Most of us have taken microbiology and have ran tests with antibiotics, lysol, bleach, alcohol hand sanitizer, etc. Home cleaners these days area a fairly controversial subject. Its fairly common to use strong chemicals in the house for cleaning by a lot of people. Some people stricly use eco friendly cleaners to disinfect that aren't toxic but have questionable effectiveness (for example - http://www.youtube.com/watch?v=eRWRDqsnpqk
PRO'S - Probably the strongest disinfectant you could or would want to use in the home. Examples are chlorox sprays, best choice all purpose cleaner with bleach, or putting 1 part bleach to about 5 parts water in a spray bottle and using that in the home. Cheap.
CONS - Most don't like the smell of bleach. If your smelling bleach your inhaling some bleach, clearly this isn't good and has been related to causing respiratory problems, some speculate this can cause cancer as well, which I haven't seen real evidence of but this turns me away from using bleach regularly to disinfect the home.
OVERALL OPINION - Good disinfectant but use at your own risk and use carefully to minimize inhalation or just avoid.
I think this is almost as powerful as bleach, pretty cheap if you buy the refiller bulk bottles. Doesn't appear to be as toxic as bleach. Overall I'd prefer this to bleach for routine use but probably would only use in the bathroom.
Yes, I've heard of people buying hydrogen peroxide, putting it in a spray bottle, and using it on toilets, sinks, counters, etc. It is a decent disinfectant, cheap and way less toxic than bleach or lysol. But must be shielded from light during storage, spoils after a few months after opening, has a longer length of exposure compared to regular home disinfectants.
I've also heard of people using rubbing alcohol in spray bottles and using it to disinfect the house, particularly the wintergreen scented rubbing alcohol. Again a decent disinfectant. I would consider it a little weaker than hydrogen peroxide. Cheap. Probably about as toxic as hydrogen peroxide. I've heard you don't want to use rubbing alcohol in the kitchen or of course on anything kids might put in their mouth.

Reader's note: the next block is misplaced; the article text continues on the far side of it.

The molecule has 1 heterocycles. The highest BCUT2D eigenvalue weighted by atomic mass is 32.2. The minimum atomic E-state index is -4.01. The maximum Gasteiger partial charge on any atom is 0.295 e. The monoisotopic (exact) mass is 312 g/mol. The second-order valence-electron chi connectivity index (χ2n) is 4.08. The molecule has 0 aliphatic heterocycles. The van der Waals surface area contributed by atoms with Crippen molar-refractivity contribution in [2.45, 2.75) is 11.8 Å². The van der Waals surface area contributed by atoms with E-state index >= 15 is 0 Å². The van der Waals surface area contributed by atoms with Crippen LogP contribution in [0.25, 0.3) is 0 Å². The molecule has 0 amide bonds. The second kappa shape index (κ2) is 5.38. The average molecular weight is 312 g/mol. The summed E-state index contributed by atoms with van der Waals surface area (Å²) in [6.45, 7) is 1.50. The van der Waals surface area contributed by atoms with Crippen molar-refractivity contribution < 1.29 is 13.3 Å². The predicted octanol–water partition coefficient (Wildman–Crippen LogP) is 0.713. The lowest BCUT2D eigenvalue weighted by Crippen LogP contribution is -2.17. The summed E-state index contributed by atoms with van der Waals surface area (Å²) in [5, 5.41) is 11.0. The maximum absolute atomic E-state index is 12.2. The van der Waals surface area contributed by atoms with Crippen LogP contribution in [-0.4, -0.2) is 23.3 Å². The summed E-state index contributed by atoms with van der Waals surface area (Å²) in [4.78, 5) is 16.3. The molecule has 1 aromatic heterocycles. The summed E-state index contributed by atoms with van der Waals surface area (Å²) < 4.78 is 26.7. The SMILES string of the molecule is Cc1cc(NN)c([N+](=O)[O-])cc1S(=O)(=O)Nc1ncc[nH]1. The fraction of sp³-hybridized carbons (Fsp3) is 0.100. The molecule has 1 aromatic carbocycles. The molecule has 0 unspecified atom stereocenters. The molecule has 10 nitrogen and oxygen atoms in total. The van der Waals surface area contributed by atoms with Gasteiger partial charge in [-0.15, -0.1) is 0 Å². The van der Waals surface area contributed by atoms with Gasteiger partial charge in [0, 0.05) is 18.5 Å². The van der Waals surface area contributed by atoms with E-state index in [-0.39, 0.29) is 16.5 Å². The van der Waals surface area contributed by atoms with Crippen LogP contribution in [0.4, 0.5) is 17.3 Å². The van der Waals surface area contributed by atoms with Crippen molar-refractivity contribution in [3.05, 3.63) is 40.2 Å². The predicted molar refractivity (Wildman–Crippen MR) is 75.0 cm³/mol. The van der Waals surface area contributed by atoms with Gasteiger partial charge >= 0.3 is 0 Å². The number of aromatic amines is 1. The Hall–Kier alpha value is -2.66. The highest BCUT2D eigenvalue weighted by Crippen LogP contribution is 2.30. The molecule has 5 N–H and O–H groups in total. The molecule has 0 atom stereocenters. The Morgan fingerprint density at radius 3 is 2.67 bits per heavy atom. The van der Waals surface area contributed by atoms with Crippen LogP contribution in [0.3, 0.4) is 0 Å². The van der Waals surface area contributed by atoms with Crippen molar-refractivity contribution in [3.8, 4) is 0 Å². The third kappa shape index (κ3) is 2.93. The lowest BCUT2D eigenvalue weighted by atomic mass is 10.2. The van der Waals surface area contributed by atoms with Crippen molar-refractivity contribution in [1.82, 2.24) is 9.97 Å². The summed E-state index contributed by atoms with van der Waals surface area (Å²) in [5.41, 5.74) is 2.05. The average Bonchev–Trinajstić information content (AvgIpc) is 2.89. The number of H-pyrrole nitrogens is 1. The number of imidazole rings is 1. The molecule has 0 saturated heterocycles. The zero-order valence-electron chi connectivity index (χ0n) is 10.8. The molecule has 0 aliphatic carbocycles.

An old school home disinfectant, I think the acidity of vinegar can kill some organisms. Cheap, some won't like the smell. Not sure how effective.
Smells good, I think the acidity is what makes it work. Some use it on kitchen counters. Kind of expensive I think if you buy the concentrated juice. Not sure how effective.
Soap and water - Cheap and effective against most organisms. Its all I use to clean my kitchen along with hot water and either a sponge and towel. You can find good smelling orange or lemon antibacterial soap for cheap. I'm kind of scared of using any chemicals in the kitchen personally. Of course clean hands before cooking/handling food, and wash food before cooking/consuming. Anything kids could put in their mouth, or touch and then put their hands in their eyes/mouth, I'd just clean with antibacterial soap & warm water.
Supposed to be a more natural eco friendly disinfectant. I've also read it is a weak disinfectant and can actually pose a home health risk by being so weak that mutated strands of bacteria can be created through use of Borax in the house. On this note I'd avoid it.
A lot of disinfecting floor cleaners these days. I use the original pine sol with disinfectant maybe twice a year on my floors and thats about it. I use orange antibacterial soap and hot water in the kitchen. Use lysol or bleach spray in bathrooms and some in the shower after I scrub it, I put a thin layer of lysol on a paper towel and wipe off my mouse/keyboard, door knobs & light switches, and inside the car a few times a year also. Since working in a hospital I'm a lot more of a germaphobe, but not too bad and really just focus on showering after my shift and hand washing. I do think home disinfection with safe products is a good discussion and hope to hear an opinion or two. What products would you say strike the best balance between being an effective disinfectant that isn't toxic and very safe to use in the home?